There was no music like it! I bought a qin, made under the supervision of Xu Yuanbai, and began to take lessons. I played guqin every day. In England, I had always enjoyed a daily ration of Bach’s 48 Preludes and Fugues; I felt it no loss practicing guqin instead.

Laurence also became a member of the Chongqing qin society, and bought a qin, made in 1935 by Li Shaotang under the supervision of Xu Yuanbai. He asked Van Gulik to stamp his seal on the back.

I’m honoured that Laurence bequeathed this qin to me.

And do read the CHIME story of how Van Gulik made Laurence “a sort of emissary” when he visited Pei Tiexia—and his two Tang-dynasty instruments!—in Chengdu. For an account of the tragic fates of Pei Tiexia and Pu Xuezhai, see here.

Aftermath of occupation
Van Gulik’s insights into the wartime situation in China were tempered by a colonial desire to restore Dutch power in the East Indies. And he made no efforts to engage in covert diplomacy with the Communists. He learned of the Japanese surrender while on a plane to the USA for meetings with the embassy and the State Department, and once there he advised strongly against the removal of the emperor. During his month-long trip he found time to visit libraries and museums, and to confer with scholars.

Talking of the USA, another fine contributor to Rob Rombout’s film is the New York antiquarian bookseller and litterateur Henry Wessells, also a Van Gulik aficionado (for his tribute, see here). In the film he reads from his novel A funeral procession, which features a fantasy Van Gulik—reminding me of the cortège Mahler heard in New York that inspired him to write the finale of his 10th symphony.

As the Dutch embassy relocated from Chongqing to Nanjing in 1946, Van Gulik was recalled to the Netherlands. But first he paid another visit to Beijing, at last meeting his distinguished father-in-law, as well as qin master Guan Pinghu.

An Shilin 1946

There he also visited An Shilin, errant abbot of the White Cloud Temple—shortly before irate priests burned him to death on his return from performing a yankou ritual. [1] The character of An Shilin was to become the basis for The haunted monastery in Van Gulik’s Judge Dee series (see below).

In 1946 the Van Gulik family spent two weeks in England, visiting London, Oxford, and Cambridge.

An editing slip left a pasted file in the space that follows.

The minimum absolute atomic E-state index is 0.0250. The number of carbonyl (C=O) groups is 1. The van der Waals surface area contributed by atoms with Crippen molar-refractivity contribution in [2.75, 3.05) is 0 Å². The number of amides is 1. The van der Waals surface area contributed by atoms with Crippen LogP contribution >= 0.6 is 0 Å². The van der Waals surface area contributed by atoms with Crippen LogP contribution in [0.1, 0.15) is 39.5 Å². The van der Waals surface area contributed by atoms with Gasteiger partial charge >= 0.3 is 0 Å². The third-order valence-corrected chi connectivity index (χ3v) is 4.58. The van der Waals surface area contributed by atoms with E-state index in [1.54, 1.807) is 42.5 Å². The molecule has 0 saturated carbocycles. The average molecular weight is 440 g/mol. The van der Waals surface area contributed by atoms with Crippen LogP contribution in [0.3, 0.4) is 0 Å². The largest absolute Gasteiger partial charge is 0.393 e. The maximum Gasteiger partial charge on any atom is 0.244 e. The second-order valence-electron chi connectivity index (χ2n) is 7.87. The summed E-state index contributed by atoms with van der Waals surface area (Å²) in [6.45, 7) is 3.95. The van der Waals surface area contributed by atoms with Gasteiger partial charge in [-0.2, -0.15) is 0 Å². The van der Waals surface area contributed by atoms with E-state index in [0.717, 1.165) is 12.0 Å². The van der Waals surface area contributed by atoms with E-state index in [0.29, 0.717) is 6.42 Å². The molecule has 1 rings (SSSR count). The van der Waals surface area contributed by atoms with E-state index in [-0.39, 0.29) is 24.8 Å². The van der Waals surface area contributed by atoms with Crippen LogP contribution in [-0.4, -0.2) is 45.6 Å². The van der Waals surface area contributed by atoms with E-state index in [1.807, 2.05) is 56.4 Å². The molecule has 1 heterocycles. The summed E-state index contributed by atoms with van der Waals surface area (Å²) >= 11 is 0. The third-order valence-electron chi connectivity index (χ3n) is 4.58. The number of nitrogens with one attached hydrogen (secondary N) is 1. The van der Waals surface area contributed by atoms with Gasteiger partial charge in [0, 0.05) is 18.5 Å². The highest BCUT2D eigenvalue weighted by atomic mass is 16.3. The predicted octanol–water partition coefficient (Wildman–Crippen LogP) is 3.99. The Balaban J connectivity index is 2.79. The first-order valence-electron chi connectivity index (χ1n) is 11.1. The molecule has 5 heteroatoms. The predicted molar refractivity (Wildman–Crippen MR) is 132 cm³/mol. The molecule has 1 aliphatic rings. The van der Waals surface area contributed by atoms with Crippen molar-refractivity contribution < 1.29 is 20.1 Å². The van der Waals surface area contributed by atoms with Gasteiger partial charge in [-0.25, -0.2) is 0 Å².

Interlude: fate and nostalgia
Once again we come up against the 1949 barrier (see my Daoist priests of the Li family, pp.371–4): alas, neither Van Gulik nor Picken were able to continue visiting China after “Liberation”. This, of course, was a common pattern among Western sinologists right until the 1980s’ reforms.

Van Gulik was unable to serve there since Western nations like the Netherlands had only chargés d’affaires in the new PRC, a post too high-ranking for his status; later in Kuala Lumpur he even declined the Chinese ambassador’s offer of a trip as guest of the government “because he had no wish to revisit China where so many of his best friends had perished.”

And Picken too demurred from attempting to visit, since “I didn’t want to return to a country where I couldn’t move about freely. Travelling would have been possible only on a sort of Intourist basis.” His belated return in 1990 followed an interval of fifty years.

Golden-age nostalgia is a chronic conceit, that has also recently become increasingly fashionable in China. Those gatherings in the 1940s, before the convulsive change of dynasty, are now adorned by a numinous patina.

For all the tribulations of elite culture under Maoism, both of them would have been deeply impressed by all the scholarly and performance activities of the qin fraternity through the 1950s, in Beijing and around Shanghai—many of whom they already knew, like Zha Fuxi, Guan Pinghu, Wang Mengshu, Pu Xuezhai, Xu Yuanbai. How they would have loved to take part in Zha Fuxi’s project in 1956, documenting qin players (and their instruments and scores) all over China!

One curious absentee from accounts of Van Gulik’s time in Chongqing is the incomparable Yang Yinliu, who was also active there at the time. With Yang’s deep erudition on Chinese music (both elite and folk, and both history and current practice), and his own studies of the qin, they would have got on splendidly. Indeed, like Picken, Yang had a qin made by Xu Yuanbai in 1935.

Yang Dajun

In Chongqing, Van Gulik and Picken had spent time with the pipa player and artist Yang Dajun (1913–87) (see herehere, and here). Van Gulik even repaired Yang’s pipa for him. Early on my first trip to China in 1986 I visited him in Beijing, at Laurence’s suggestion; but alas even if my language skills had been up to it, I was still too callow to ask him for details on his life before and after Liberation. But such slender silken threads bind us with the past…

Yang Dajun 1986

With Yang Dajun, Beijing 1986.